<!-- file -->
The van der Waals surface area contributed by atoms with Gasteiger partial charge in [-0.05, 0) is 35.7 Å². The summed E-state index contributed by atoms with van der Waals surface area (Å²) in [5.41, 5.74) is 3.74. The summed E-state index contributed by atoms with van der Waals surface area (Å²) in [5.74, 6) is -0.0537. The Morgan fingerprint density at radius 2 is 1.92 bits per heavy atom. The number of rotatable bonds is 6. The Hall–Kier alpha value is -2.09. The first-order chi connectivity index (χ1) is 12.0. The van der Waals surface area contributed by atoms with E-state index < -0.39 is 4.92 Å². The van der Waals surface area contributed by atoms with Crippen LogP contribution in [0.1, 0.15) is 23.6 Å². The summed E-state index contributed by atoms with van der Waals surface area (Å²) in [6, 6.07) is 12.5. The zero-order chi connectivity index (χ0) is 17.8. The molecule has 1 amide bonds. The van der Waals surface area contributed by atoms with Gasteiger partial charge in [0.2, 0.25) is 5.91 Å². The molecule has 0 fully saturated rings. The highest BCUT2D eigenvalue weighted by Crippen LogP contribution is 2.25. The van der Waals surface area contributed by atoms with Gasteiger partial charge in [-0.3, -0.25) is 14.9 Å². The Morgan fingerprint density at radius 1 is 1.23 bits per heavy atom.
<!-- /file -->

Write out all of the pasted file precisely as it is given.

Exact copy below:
The van der Waals surface area contributed by atoms with Gasteiger partial charge in [-0.05, 0) is 35.7 Å². The summed E-state index contributed by atoms with van der Waals surface area (Å²) in [5.41, 5.74) is 3.74. The summed E-state index contributed by atoms with van der Waals surface area (Å²) in [5.74, 6) is -0.0537. The Morgan fingerprint density at radius 2 is 1.92 bits per heavy atom. The number of rotatable bonds is 6. The Hall–Kier alpha value is -2.09. The first-order chi connectivity index (χ1) is 12.0. The van der Waals surface area contributed by atoms with E-state index < -0.39 is 4.92 Å². The van der Waals surface area contributed by atoms with Crippen LogP contribution in [0.1, 0.15) is 23.6 Å². The summed E-state index contributed by atoms with van der Waals surface area (Å²) in [6, 6.07) is 12.5. The zero-order chi connectivity index (χ0) is 17.8. The molecule has 1 amide bonds. The van der Waals surface area contributed by atoms with Gasteiger partial charge in [0.2, 0.25) is 5.91 Å². The molecule has 0 fully saturated rings. The highest BCUT2D eigenvalue weighted by Crippen LogP contribution is 2.25. The van der Waals surface area contributed by atoms with Gasteiger partial charge in [-0.3, -0.25) is 14.9 Å². The Morgan fingerprint density at radius 1 is 1.23 bits per heavy atom.